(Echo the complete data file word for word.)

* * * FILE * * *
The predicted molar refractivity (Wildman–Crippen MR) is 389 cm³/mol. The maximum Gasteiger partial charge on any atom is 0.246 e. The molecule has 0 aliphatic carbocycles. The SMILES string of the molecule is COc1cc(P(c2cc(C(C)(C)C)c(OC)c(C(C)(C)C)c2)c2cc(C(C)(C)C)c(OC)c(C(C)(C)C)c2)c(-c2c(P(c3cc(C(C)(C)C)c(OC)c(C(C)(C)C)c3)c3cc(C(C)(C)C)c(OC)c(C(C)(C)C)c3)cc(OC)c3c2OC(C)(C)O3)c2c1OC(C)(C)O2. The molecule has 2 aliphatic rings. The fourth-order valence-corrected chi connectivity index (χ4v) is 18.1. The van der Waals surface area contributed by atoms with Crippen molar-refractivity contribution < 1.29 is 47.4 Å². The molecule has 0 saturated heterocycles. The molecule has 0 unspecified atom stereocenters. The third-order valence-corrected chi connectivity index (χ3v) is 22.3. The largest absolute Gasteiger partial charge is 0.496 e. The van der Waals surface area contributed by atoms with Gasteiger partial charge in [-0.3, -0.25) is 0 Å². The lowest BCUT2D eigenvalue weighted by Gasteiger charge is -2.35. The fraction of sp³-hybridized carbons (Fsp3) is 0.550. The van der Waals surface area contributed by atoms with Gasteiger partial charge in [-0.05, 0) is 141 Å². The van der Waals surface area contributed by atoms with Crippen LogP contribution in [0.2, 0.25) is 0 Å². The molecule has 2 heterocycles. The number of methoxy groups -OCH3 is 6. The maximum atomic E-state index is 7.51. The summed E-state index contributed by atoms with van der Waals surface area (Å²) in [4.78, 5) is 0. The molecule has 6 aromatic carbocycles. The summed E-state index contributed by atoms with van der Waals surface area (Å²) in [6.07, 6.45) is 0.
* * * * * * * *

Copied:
The predicted molar refractivity (Wildman–Crippen MR) is 389 cm³/mol. The maximum Gasteiger partial charge on any atom is 0.246 e. The molecule has 0 aliphatic carbocycles. The SMILES string of the molecule is COc1cc(P(c2cc(C(C)(C)C)c(OC)c(C(C)(C)C)c2)c2cc(C(C)(C)C)c(OC)c(C(C)(C)C)c2)c(-c2c(P(c3cc(C(C)(C)C)c(OC)c(C(C)(C)C)c3)c3cc(C(C)(C)C)c(OC)c(C(C)(C)C)c3)cc(OC)c3c2OC(C)(C)O3)c2c1OC(C)(C)O2. The molecule has 2 aliphatic rings. The fourth-order valence-corrected chi connectivity index (χ4v) is 18.1. The van der Waals surface area contributed by atoms with Crippen molar-refractivity contribution < 1.29 is 47.4 Å². The molecule has 0 saturated heterocycles. The molecule has 0 unspecified atom stereocenters. The third-order valence-corrected chi connectivity index (χ3v) is 22.3. The largest absolute Gasteiger partial charge is 0.496 e. The van der Waals surface area contributed by atoms with Gasteiger partial charge in [-0.3, -0.25) is 0 Å². The lowest BCUT2D eigenvalue weighted by Gasteiger charge is -2.35. The fraction of sp³-hybridized carbons (Fsp3) is 0.550. The van der Waals surface area contributed by atoms with Gasteiger partial charge in [-0.05, 0) is 141 Å². The van der Waals surface area contributed by atoms with Crippen LogP contribution in [0.2, 0.25) is 0 Å². The molecule has 2 heterocycles. The number of methoxy groups -OCH3 is 6. The maximum atomic E-state index is 7.51. The summed E-state index contributed by atoms with van der Waals surface area (Å²) in [4.78, 5) is 0. The molecule has 6 aromatic carbocycles. The summed E-state index contributed by atoms with van der Waals surface area (Å²) in [6.07, 6.45) is 0.